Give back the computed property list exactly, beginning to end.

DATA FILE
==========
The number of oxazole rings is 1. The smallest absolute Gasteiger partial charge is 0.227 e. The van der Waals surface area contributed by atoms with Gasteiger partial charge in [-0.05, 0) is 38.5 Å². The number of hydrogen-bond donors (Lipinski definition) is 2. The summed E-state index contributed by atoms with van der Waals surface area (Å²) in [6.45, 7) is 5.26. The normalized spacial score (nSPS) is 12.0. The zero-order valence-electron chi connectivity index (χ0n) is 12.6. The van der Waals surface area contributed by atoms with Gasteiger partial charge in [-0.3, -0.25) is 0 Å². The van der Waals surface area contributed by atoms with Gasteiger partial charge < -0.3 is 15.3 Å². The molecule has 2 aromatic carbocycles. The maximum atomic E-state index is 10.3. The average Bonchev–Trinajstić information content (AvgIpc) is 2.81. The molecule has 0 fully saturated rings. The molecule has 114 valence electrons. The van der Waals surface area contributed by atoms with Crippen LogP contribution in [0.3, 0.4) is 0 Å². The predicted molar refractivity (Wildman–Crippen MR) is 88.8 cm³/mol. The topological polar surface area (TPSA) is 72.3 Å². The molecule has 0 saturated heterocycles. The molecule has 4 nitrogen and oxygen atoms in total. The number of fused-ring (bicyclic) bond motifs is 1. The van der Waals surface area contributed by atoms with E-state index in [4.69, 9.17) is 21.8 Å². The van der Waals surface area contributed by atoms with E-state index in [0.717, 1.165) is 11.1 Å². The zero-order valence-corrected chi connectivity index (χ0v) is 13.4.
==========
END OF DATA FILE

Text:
The number of oxazole rings is 1. The smallest absolute Gasteiger partial charge is 0.227 e. The van der Waals surface area contributed by atoms with Gasteiger partial charge in [-0.05, 0) is 38.5 Å². The number of hydrogen-bond donors (Lipinski definition) is 2. The summed E-state index contributed by atoms with van der Waals surface area (Å²) in [6.45, 7) is 5.26. The normalized spacial score (nSPS) is 12.0. The zero-order valence-electron chi connectivity index (χ0n) is 12.6. The van der Waals surface area contributed by atoms with Gasteiger partial charge in [-0.3, -0.25) is 0 Å². The van der Waals surface area contributed by atoms with Gasteiger partial charge < -0.3 is 15.3 Å². The molecule has 2 aromatic carbocycles. The maximum atomic E-state index is 10.3. The average Bonchev–Trinajstić information content (AvgIpc) is 2.81. The molecule has 0 fully saturated rings. The molecule has 114 valence electrons. The van der Waals surface area contributed by atoms with Crippen LogP contribution in [0.3, 0.4) is 0 Å². The predicted molar refractivity (Wildman–Crippen MR) is 88.8 cm³/mol. The topological polar surface area (TPSA) is 72.3 Å². The molecule has 0 saturated heterocycles. The molecule has 4 nitrogen and oxygen atoms in total. The number of fused-ring (bicyclic) bond motifs is 1. The van der Waals surface area contributed by atoms with E-state index in [4.69, 9.17) is 21.8 Å². The van der Waals surface area contributed by atoms with E-state index in [0.717, 1.165) is 11.1 Å². The zero-order valence-corrected chi connectivity index (χ0v) is 13.4.